A Slightly-Irreverent Guide to Writing Less

The advice I’m about to give you goes against a fundamental method to becoming a better writer, namely, writing like mad.

In fact, I pretty much gave that advice this past Monday.

But seasoned writers recognize you’re going to run the machine into the ground if you don’t do this on occasion…

Write less.

Robert Bruce made that point today in How to Create World Class Content by Never Writing Again.

And in response to Monday’s post Don Sturgill wrote, “Writing exercises are for those who don’t write enough. What writers need is a walk by the river (think I’ll take one now).”

Maybe we’re on to something.

1. Overkill

Write too much and you start to repeat yourself. Do I need to say any more?

2. Counter-Productive

This past summer I took an accelerated biblical Greek class. The idea was to compress 16 weeks of a normal grad-level course into five.

It was hell.

I had to memorize 40-60 vocabulary words three times a week, 4-6 memory paradigms three times a week and take a quiz every time we met. No joke, but I routinely studied for 17 hours straight.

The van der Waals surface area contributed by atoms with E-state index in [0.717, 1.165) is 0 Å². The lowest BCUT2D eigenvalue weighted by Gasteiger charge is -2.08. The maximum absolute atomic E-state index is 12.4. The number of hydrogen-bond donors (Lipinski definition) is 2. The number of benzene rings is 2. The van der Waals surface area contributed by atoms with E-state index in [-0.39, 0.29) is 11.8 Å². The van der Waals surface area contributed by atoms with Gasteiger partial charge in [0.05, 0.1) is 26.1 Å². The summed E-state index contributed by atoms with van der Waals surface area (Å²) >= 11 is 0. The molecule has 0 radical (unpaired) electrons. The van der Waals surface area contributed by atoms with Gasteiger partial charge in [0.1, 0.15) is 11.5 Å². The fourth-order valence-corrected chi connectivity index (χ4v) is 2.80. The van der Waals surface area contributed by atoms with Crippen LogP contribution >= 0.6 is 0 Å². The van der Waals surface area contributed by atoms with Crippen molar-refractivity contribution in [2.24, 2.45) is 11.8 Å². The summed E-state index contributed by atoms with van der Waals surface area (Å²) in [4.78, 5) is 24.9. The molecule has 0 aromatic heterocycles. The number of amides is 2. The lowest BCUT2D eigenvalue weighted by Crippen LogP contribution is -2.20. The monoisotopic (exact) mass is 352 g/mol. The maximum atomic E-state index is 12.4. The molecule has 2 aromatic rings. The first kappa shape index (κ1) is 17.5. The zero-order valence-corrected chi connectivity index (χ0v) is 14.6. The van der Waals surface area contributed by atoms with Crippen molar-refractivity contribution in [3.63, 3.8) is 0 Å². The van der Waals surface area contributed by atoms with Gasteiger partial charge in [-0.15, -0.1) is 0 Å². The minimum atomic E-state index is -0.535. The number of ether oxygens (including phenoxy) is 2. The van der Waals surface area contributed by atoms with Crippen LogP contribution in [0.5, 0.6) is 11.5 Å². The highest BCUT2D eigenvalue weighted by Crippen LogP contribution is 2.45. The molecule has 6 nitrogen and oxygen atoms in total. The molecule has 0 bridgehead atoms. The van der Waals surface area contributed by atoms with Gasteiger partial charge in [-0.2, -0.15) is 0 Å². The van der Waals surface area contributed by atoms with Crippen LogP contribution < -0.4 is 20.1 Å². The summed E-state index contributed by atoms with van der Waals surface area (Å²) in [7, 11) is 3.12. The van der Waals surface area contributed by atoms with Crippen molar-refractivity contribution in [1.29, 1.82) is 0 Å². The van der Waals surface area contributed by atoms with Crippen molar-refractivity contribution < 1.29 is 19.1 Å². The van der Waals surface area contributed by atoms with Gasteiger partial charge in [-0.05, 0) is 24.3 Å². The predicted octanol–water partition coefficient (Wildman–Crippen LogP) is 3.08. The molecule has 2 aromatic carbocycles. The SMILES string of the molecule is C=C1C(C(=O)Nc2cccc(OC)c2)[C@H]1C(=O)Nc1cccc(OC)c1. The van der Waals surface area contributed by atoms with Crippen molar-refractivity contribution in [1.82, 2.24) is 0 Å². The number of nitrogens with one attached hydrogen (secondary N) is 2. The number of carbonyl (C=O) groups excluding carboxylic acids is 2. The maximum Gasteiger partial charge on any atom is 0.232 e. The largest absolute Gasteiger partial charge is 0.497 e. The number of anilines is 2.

Here’s the sad part: I failed. I wasn’t being efficient with my time or resources and became counter-productive. The same can occur with writing.

If you never take a break from what you are doing to rest or exercise or relate to a human being then the law of diminishing returns will curl in and crush you. And you lose.

3. Revise More

Writers don’t make their money off of rough drafts. They make it off of tightly-focused, rock-solid refinements.

That’s called revision. Editing.

So if you never slow down the pace of your output, you may be prolific but you won’t be profitable. See point 5.

4. Fill Your Resources

At some point every writer comes to that point: exhaustion. Emotional, possibly physical, exhaustion.